According to reports by Nikkei, the Bank of Japan held 50.4% of all Japanese government bonds as of the previous day, exceeding 50.0% recorded in February and March last year.
In 2013, when Haruhiko Kuroda, governor of the Bank of Japan, began massive financial easing, the ratio was only in the 10% range.
The Bank of Japan maintains a large-scale financial easing in which short-term interest rates are frozen at -0.1%, and long-term government bonds with no upper limit to induce 10-year government bond rates, an indicator of long-term interest rates, to around 0%.
The Bank of Japan is buying unlimited government bonds to curb the long-term interest rate to around 0.25 percent, which is set at the upper limit.
The Bank of Japan is buying large amounts of government bonds to curb interest rates amid rising interest rates in the U.S. and Europe.
The purchase amount reached 14.8 trillion yen (about 141 trillion won) this month alone, surpassing the monthly high of 11.1 trillion yen recorded in November 2014. Purchases are expected to reach 15.9 trillion yen by the end of the month.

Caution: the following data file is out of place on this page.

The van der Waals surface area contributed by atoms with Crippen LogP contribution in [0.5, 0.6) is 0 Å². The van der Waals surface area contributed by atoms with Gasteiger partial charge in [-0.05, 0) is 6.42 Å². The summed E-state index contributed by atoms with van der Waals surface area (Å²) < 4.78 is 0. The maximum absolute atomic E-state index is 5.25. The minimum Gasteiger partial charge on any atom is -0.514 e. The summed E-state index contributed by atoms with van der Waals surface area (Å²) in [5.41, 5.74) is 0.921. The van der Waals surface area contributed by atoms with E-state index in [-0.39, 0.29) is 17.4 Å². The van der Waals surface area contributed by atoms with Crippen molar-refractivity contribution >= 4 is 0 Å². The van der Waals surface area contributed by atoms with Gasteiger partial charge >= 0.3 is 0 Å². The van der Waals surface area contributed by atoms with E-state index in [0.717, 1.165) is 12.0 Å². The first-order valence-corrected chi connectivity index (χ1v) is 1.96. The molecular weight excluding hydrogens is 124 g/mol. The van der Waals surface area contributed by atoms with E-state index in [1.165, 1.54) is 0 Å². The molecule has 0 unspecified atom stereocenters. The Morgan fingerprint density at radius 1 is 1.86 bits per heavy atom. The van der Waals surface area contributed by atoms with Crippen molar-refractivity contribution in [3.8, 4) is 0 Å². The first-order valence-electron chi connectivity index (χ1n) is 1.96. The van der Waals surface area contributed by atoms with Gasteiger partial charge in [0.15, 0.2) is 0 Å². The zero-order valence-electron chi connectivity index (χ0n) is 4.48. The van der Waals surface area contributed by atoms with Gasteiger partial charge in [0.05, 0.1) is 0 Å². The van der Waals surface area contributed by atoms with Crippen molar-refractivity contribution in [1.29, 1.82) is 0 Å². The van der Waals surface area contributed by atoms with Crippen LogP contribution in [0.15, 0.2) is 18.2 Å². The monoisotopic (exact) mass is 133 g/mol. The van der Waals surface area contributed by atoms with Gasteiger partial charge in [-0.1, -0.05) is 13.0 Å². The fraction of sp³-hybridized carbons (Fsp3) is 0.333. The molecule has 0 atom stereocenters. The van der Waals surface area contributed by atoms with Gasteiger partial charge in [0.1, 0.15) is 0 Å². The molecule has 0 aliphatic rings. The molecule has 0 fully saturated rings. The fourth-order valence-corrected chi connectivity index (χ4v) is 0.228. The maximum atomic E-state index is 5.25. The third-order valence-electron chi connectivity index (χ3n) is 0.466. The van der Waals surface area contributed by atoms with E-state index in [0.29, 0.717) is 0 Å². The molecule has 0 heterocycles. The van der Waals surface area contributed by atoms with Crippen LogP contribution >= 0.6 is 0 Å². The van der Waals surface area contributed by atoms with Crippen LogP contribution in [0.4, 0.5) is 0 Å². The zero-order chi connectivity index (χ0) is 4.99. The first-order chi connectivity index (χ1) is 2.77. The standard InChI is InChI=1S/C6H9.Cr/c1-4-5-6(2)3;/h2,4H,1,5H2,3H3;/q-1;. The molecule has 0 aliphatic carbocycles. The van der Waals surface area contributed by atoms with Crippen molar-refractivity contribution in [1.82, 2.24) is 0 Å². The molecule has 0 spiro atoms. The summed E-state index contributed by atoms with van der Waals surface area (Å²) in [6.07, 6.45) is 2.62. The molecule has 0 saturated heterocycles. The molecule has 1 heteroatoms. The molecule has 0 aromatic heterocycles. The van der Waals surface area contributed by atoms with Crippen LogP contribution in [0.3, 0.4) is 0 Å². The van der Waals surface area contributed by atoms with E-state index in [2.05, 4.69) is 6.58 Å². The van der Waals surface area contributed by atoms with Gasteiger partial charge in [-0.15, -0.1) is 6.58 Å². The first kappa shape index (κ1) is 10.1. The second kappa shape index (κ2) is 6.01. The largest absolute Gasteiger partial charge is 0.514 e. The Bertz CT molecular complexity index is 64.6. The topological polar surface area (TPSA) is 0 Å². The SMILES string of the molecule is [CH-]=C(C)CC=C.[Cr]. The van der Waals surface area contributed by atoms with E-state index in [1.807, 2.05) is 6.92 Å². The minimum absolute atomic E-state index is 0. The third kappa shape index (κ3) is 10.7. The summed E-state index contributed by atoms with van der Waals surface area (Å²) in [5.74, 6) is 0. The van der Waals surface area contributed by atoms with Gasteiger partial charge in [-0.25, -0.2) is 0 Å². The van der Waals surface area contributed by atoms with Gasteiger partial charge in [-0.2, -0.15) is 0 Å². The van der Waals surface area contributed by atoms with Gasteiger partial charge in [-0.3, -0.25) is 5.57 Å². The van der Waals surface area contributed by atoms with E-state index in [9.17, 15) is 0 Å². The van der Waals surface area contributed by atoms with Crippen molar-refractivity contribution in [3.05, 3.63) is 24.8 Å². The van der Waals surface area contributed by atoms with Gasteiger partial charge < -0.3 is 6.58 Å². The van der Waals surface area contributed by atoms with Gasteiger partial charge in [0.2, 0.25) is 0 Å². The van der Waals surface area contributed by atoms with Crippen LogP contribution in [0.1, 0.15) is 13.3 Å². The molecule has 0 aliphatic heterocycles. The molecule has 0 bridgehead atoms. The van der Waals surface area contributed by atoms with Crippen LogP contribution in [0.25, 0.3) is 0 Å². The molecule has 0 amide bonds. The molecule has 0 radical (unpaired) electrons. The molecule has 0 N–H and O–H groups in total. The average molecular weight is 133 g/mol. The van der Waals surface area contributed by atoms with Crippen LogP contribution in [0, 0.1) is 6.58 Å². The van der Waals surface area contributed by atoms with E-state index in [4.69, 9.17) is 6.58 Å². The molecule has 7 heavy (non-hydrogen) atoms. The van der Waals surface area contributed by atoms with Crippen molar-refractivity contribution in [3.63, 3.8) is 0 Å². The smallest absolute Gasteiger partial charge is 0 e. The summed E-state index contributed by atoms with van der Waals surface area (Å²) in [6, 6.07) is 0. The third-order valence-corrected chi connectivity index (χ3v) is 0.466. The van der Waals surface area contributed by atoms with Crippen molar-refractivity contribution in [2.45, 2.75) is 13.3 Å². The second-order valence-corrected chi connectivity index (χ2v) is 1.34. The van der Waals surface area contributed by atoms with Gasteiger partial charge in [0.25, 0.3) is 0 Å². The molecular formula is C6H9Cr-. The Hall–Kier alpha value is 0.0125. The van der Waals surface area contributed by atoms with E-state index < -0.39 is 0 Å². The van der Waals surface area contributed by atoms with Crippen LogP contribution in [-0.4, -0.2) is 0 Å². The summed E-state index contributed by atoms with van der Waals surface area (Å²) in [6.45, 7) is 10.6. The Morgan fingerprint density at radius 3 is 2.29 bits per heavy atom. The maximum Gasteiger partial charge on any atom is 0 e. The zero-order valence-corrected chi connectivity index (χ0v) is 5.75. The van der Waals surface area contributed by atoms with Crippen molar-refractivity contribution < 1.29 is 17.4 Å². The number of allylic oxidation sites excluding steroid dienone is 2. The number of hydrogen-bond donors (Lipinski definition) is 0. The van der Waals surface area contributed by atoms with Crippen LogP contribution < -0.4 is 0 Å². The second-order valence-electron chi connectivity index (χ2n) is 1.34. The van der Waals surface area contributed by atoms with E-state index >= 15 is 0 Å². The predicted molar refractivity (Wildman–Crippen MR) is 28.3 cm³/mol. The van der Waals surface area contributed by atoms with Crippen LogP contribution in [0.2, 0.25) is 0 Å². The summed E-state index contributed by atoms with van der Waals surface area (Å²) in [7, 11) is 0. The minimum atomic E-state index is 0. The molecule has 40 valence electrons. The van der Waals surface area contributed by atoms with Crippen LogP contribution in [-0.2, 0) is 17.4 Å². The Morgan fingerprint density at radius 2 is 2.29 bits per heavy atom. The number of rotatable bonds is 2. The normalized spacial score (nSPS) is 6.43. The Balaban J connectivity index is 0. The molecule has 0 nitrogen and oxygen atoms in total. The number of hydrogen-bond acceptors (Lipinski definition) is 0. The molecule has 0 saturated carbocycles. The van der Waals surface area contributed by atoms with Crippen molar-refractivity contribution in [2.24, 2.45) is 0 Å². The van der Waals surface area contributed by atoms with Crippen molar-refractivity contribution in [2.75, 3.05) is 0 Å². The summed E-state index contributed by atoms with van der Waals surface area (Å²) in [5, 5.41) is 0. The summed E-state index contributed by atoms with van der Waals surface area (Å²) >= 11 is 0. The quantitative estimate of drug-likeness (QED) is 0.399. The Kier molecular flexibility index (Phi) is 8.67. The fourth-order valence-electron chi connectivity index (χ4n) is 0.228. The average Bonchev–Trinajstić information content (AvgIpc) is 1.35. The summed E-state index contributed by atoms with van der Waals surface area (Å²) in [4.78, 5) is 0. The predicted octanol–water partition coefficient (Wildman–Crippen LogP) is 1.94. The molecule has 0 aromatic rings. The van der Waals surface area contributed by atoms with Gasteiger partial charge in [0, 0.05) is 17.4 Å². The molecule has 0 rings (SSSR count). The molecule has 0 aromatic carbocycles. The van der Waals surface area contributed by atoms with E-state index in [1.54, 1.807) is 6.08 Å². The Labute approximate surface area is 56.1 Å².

According to an analysis by the Japan Economic Research Center, if the Bank of Japan continues to curb long-term interest rates to 0.25%, the balance of government bonds could increase by an additional 120 trillion yen as of the end of March, the newspaper said.
Private financial institutions are reducing the ratio of government bonds, and the Bank of Japan is taking charge of the risk of losses due to rising long-term interest rates (falling government bond prices).
The Bank of Japan’s share of government bonds is very high compared to other countries.
As of the end of March this year, the Federal Reserve, the U.S. central bank, held 20% of government bonds, and the European Central Bank (ECB) held 30% recently.
Nikkei pointed out that the situation in which the Bank of Japan holds more than half of its government bonds can be accepted as loosening fiscal discipline and the central bank filling the deficit budget.